WILL APPROACH THE AREA FROM THE WEST FRIDAY NIGHT...THEN PUSH ACROSS
THE AREA SATURDAY INTO SUNDAY. HURRICANE BILL WILL PASS SEVERAL
HUNDRED MILES EAST OF THE MID ATLANTIC COAST LATE SATURDAY THROUGH
SUNDAY.

Member Since: June 9, 2005 Posts: 23 Comments: 37858
Quoting sullivanweather:
As expected, Bill weakened overnight to a cat 3 storm. However, this weakening is only temporary. The inner core of the storm is starting to reorganize itself and cloud tops have started to cool once again. It appears the storm is coming into another area of excellent upper level diffluence and I fully expect a second peak in intensity tonight somewhere in the 150mph/935mb range.


Indeed and add a more western track to all models.Today Bill is going WNW.
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The water temperature to the north and west of Bill is higher than anything he's been through so far, and it stays as warm for quite a long way north.


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As expected, Bill weakened overnight to a cat 3 storm. However, this weakening is only temporary. The inner core of the storm is starting to reorganize itself and cloud tops have started to cool once again. It appears the storm is coming into another area of excellent upper level diffluence and I fully expect a second peak in intensity tonight somewhere in the 150mph/935mb range.
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2040. BGMom
Hello all - I asked a question before, and couldn't figure out how to find it. So much activity on the blog! It got buried. I was asking about how Bill might affect weather just northwest of Atlanta - if at all. And does the pollution shove rain away?
Anyway - I am writing now to voice irritation with a newscaster on tv today. After reading everything y'all have said - and how nothing is ever certain, this weather person blew off Bill with absolute certainty.
"Good news! Bill is an exciting storm - I like a good hurricane - but everyone is in the clear. It's going to miss the Bahamas, the East coast -" blah blah blah -- but she presented it as a "for sure."
Irritating.
Member Since: Posts: Comments:
2039. K8eCane
thank you Ike
thats what i was looking for was the actual miles
local mets aint even saying the actual miles
again thank you
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2037. Ossqss



They still like the CV potential.
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2035. IKE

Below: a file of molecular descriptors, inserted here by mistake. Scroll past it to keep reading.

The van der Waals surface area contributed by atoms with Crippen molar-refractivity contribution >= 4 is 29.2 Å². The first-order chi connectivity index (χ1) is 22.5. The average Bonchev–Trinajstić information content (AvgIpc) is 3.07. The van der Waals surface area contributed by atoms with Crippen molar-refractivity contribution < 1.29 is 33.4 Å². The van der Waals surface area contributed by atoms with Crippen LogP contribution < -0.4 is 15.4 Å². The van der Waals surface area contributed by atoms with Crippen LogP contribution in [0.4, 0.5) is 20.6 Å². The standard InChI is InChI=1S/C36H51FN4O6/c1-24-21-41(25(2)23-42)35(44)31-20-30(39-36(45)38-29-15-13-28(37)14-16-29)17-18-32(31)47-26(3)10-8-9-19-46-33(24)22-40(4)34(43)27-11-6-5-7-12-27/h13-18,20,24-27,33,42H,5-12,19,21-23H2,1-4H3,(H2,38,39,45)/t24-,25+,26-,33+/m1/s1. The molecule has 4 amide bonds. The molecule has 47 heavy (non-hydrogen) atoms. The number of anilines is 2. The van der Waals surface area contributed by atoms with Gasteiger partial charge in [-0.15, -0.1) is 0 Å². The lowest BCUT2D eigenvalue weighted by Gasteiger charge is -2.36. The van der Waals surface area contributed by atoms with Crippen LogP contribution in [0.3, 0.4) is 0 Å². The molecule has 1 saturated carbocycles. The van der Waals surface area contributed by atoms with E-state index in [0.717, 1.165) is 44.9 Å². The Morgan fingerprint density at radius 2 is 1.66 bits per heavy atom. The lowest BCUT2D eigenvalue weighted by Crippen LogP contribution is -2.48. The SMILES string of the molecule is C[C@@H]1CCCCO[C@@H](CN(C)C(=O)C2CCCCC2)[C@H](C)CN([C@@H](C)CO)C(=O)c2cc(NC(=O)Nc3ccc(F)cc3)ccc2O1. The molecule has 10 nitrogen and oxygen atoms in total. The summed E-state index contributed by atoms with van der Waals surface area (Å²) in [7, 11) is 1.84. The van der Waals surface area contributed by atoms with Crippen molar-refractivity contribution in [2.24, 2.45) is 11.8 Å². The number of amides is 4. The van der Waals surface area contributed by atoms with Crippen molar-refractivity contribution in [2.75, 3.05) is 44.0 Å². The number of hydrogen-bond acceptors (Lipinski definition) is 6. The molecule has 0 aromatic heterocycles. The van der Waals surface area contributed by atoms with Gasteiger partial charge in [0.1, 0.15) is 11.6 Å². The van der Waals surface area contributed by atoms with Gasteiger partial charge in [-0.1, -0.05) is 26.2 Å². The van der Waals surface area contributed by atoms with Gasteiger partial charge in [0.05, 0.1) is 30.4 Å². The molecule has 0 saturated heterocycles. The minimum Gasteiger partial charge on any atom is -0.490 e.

Quoting K8eCane:
not in any way shape or form to discount any other areas potentially in harms way- but am i correct in assuming that the models are much closer to WILMINGTON NC dammit!


No....at least 300 miles east of NC.....
Member Since: June 9, 2005 Posts: 23 Comments: 37858
Quoting cajunmoma:


Im just hoping Bill stays away...far far away!!


Amen to that!!
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Have to get ready for work now. Thanks for all the help guys, I am still learning, and when you guys answer my questions, it definately help. Thanks Again, and everyone have a good day!!!
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2030. K8eCane
not in any way shape or form to discount any other areas potentially in harms way- but am i correct in assuming that the models are much closer to WILMINGTON NC dammit!
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Good loop to view the overall situation. Select the Trop Fcst Pts and NCEP Fronts. You can see the trough in the midwest and Bill.
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2026. Ossqss
Hey Aussie, here is what I found. Cheers to you with coffee in hand. LoL

Back to Basic Definitions Page | Back to Main FAQ Page

Subject: A3) What is a super-typhoon? What is a major hurricane ? What is an intense hurricane ?
Contributed by Stan Goldenberg




"Super-typhoon" is a term utilized by the U.S. Joint Typhoon Warning Center for typhoons that reach maximum sustained 1-minute surface winds of at least 65 m/s (130 kt, 150 mph). This is the equivalent of a strong Saffir-Simpson category 4 or category 5 hurricane in the Atlantic basin or a category 5 severe tropical cyclone in the Australian basin.

"Major hurricane" is a term utilized by the National Hurricane Center for hurricanes that reach maximum sustained 1-minute surface winds of at least 50 m/s (96 kt, 111 mph). This is the equivalent of category 3, 4 and 5 on the Saffir-Simpson scale.

"Intense hurricane" is an unofficial term , but is often used in the scientific literature. It is the same as "major hurricane".

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Quoting NY2FLTransplant:


You are right, of course. It scares me a bit too--should have put that in my first post! My family still lives on Long Island, near the north shore, but not that close to the coast. Obviously, the north shore doesn't get it as bad as the south shore since the land mass would likely slow Bill down considerably.

If all goes well with the current track, they won't feel more than some gusty winds...but it is something I am keeping my eye on, because it would simply be a monumental task--in my opinion impossible--to evacuate that many people when there are only a few ways off of the island.


Im just hoping Bill stays away...far far away!!
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Quoting stormsurge39:
Ive noticed on Bills track, that he is going more degrees longitude than latitude. Its confusing that he going more W than N and is on a NW track, seems like it would be the other way around. Oh well just an observation.


A true NW track would mean he travelled the same distance west as north. Most of his track has been roughly WNW, which means 2 miles west for each mile north.
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Jeff co-founded the Weather Underground in 1995 while working on his Ph.D. He flew with the NOAA Hurricane Hunters from 1986-1990.